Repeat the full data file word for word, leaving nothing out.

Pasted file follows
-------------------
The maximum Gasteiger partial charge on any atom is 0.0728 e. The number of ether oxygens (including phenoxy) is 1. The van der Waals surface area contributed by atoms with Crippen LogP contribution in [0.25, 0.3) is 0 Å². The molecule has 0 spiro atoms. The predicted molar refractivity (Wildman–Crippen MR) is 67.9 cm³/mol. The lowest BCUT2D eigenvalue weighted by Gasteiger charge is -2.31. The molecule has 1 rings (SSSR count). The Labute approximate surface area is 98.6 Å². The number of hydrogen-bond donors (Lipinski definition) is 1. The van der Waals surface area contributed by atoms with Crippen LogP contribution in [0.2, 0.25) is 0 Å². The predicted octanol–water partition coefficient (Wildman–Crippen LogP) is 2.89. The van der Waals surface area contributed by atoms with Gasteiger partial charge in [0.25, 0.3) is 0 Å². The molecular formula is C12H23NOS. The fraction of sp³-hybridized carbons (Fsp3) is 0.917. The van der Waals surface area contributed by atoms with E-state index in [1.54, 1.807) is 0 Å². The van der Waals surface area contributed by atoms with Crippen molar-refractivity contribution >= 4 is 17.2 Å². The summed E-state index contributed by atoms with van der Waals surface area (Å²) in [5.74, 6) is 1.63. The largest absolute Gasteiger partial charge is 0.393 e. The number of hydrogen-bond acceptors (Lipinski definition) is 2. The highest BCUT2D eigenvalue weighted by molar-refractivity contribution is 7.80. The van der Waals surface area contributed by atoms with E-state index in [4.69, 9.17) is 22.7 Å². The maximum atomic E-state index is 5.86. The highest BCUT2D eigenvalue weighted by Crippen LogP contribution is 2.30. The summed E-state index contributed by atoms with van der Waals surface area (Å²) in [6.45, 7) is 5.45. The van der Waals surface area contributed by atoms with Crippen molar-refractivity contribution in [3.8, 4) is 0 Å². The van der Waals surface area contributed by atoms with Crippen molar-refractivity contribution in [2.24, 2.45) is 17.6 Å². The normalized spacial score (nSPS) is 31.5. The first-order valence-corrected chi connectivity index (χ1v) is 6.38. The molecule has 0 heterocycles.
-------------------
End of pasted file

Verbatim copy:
The maximum Gasteiger partial charge on any atom is 0.0728 e. The number of ether oxygens (including phenoxy) is 1. The van der Waals surface area contributed by atoms with Crippen LogP contribution in [0.25, 0.3) is 0 Å². The molecule has 0 spiro atoms. The predicted molar refractivity (Wildman–Crippen MR) is 67.9 cm³/mol. The lowest BCUT2D eigenvalue weighted by Gasteiger charge is -2.31. The molecule has 1 rings (SSSR count). The Labute approximate surface area is 98.6 Å². The number of hydrogen-bond donors (Lipinski definition) is 1. The van der Waals surface area contributed by atoms with Crippen LogP contribution in [0.2, 0.25) is 0 Å². The predicted octanol–water partition coefficient (Wildman–Crippen LogP) is 2.89. The van der Waals surface area contributed by atoms with Gasteiger partial charge in [0.25, 0.3) is 0 Å². The molecular formula is C12H23NOS. The fraction of sp³-hybridized carbons (Fsp3) is 0.917. The van der Waals surface area contributed by atoms with E-state index in [1.54, 1.807) is 0 Å². The van der Waals surface area contributed by atoms with Crippen molar-refractivity contribution >= 4 is 17.2 Å². The summed E-state index contributed by atoms with van der Waals surface area (Å²) in [5.74, 6) is 1.63. The largest absolute Gasteiger partial charge is 0.393 e. The number of hydrogen-bond acceptors (Lipinski definition) is 2. The highest BCUT2D eigenvalue weighted by molar-refractivity contribution is 7.80. The van der Waals surface area contributed by atoms with E-state index in [4.69, 9.17) is 22.7 Å². The maximum atomic E-state index is 5.86. The highest BCUT2D eigenvalue weighted by Crippen LogP contribution is 2.30. The summed E-state index contributed by atoms with van der Waals surface area (Å²) in [6.45, 7) is 5.45. The van der Waals surface area contributed by atoms with Crippen molar-refractivity contribution in [3.8, 4) is 0 Å². The van der Waals surface area contributed by atoms with Crippen molar-refractivity contribution in [2.24, 2.45) is 17.6 Å². The normalized spacial score (nSPS) is 31.5. The first-order valence-corrected chi connectivity index (χ1v) is 6.38. The molecule has 0 heterocycles.